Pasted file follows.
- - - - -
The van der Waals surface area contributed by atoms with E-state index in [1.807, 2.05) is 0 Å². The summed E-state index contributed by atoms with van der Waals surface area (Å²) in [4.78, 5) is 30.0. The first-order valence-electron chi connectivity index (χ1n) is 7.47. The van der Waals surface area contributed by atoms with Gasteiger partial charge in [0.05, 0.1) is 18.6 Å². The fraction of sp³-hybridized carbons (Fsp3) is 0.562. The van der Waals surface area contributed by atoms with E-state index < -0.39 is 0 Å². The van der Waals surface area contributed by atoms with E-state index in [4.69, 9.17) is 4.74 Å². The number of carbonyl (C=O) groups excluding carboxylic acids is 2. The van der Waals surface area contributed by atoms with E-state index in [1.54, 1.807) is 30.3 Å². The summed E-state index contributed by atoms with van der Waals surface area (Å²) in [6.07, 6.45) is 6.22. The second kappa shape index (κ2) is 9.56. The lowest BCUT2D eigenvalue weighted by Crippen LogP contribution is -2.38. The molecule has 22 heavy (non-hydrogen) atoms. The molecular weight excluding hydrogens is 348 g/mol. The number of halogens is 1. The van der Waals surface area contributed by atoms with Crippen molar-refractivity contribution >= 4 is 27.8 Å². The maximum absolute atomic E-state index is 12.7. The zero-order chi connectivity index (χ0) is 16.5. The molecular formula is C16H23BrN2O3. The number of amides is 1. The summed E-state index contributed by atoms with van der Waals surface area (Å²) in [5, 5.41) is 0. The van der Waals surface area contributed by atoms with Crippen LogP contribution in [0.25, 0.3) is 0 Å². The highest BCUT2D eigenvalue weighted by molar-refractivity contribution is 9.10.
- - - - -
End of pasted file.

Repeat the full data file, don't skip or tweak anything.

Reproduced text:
The van der Waals surface area contributed by atoms with E-state index in [1.807, 2.05) is 0 Å². The summed E-state index contributed by atoms with van der Waals surface area (Å²) in [4.78, 5) is 30.0. The first-order valence-electron chi connectivity index (χ1n) is 7.47. The van der Waals surface area contributed by atoms with Gasteiger partial charge in [0.05, 0.1) is 18.6 Å². The fraction of sp³-hybridized carbons (Fsp3) is 0.562. The van der Waals surface area contributed by atoms with E-state index < -0.39 is 0 Å². The van der Waals surface area contributed by atoms with E-state index in [4.69, 9.17) is 4.74 Å². The number of carbonyl (C=O) groups excluding carboxylic acids is 2. The van der Waals surface area contributed by atoms with E-state index in [1.54, 1.807) is 30.3 Å². The summed E-state index contributed by atoms with van der Waals surface area (Å²) in [6.07, 6.45) is 6.22. The second kappa shape index (κ2) is 9.56. The lowest BCUT2D eigenvalue weighted by Crippen LogP contribution is -2.38. The molecule has 22 heavy (non-hydrogen) atoms. The molecular weight excluding hydrogens is 348 g/mol. The number of halogens is 1. The van der Waals surface area contributed by atoms with Crippen molar-refractivity contribution >= 4 is 27.8 Å². The maximum absolute atomic E-state index is 12.7. The zero-order chi connectivity index (χ0) is 16.5. The molecular formula is C16H23BrN2O3. The number of amides is 1. The summed E-state index contributed by atoms with van der Waals surface area (Å²) in [5, 5.41) is 0. The van der Waals surface area contributed by atoms with Crippen LogP contribution in [0.25, 0.3) is 0 Å². The highest BCUT2D eigenvalue weighted by molar-refractivity contribution is 9.10.